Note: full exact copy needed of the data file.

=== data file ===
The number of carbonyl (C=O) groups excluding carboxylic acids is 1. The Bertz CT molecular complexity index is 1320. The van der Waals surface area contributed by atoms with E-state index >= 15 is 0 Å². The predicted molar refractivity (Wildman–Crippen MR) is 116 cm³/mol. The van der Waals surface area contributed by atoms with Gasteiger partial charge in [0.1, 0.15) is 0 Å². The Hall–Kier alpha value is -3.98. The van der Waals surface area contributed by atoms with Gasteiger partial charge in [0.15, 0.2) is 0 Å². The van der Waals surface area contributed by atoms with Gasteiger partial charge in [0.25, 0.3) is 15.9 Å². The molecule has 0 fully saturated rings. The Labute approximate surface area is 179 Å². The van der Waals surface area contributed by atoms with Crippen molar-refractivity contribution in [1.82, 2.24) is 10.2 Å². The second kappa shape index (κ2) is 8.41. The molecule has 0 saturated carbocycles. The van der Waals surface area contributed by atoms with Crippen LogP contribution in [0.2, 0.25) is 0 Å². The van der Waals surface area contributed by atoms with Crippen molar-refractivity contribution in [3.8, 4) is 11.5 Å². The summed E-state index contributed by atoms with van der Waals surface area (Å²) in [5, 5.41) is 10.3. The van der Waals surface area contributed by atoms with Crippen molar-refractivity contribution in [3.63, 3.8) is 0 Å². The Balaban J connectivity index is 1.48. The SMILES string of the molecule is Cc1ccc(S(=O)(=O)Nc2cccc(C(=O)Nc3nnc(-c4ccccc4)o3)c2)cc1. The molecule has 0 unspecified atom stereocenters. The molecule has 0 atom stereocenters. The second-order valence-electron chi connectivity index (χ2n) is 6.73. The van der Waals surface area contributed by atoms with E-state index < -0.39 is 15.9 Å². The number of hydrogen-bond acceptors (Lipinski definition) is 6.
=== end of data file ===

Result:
The number of carbonyl (C=O) groups excluding carboxylic acids is 1. The Bertz CT molecular complexity index is 1320. The van der Waals surface area contributed by atoms with E-state index >= 15 is 0 Å². The predicted molar refractivity (Wildman–Crippen MR) is 116 cm³/mol. The van der Waals surface area contributed by atoms with Gasteiger partial charge in [0.1, 0.15) is 0 Å². The Hall–Kier alpha value is -3.98. The van der Waals surface area contributed by atoms with Gasteiger partial charge in [0.15, 0.2) is 0 Å². The van der Waals surface area contributed by atoms with Gasteiger partial charge in [0.25, 0.3) is 15.9 Å². The molecule has 0 fully saturated rings. The Labute approximate surface area is 179 Å². The van der Waals surface area contributed by atoms with Crippen molar-refractivity contribution in [1.82, 2.24) is 10.2 Å². The second kappa shape index (κ2) is 8.41. The molecule has 0 saturated carbocycles. The van der Waals surface area contributed by atoms with Crippen LogP contribution in [0.2, 0.25) is 0 Å². The van der Waals surface area contributed by atoms with Crippen molar-refractivity contribution in [3.8, 4) is 11.5 Å². The summed E-state index contributed by atoms with van der Waals surface area (Å²) in [5, 5.41) is 10.3. The van der Waals surface area contributed by atoms with Crippen molar-refractivity contribution in [3.63, 3.8) is 0 Å². The Balaban J connectivity index is 1.48. The SMILES string of the molecule is Cc1ccc(S(=O)(=O)Nc2cccc(C(=O)Nc3nnc(-c4ccccc4)o3)c2)cc1. The molecule has 0 unspecified atom stereocenters. The molecule has 0 atom stereocenters. The second-order valence-electron chi connectivity index (χ2n) is 6.73. The van der Waals surface area contributed by atoms with E-state index < -0.39 is 15.9 Å². The number of hydrogen-bond acceptors (Lipinski definition) is 6.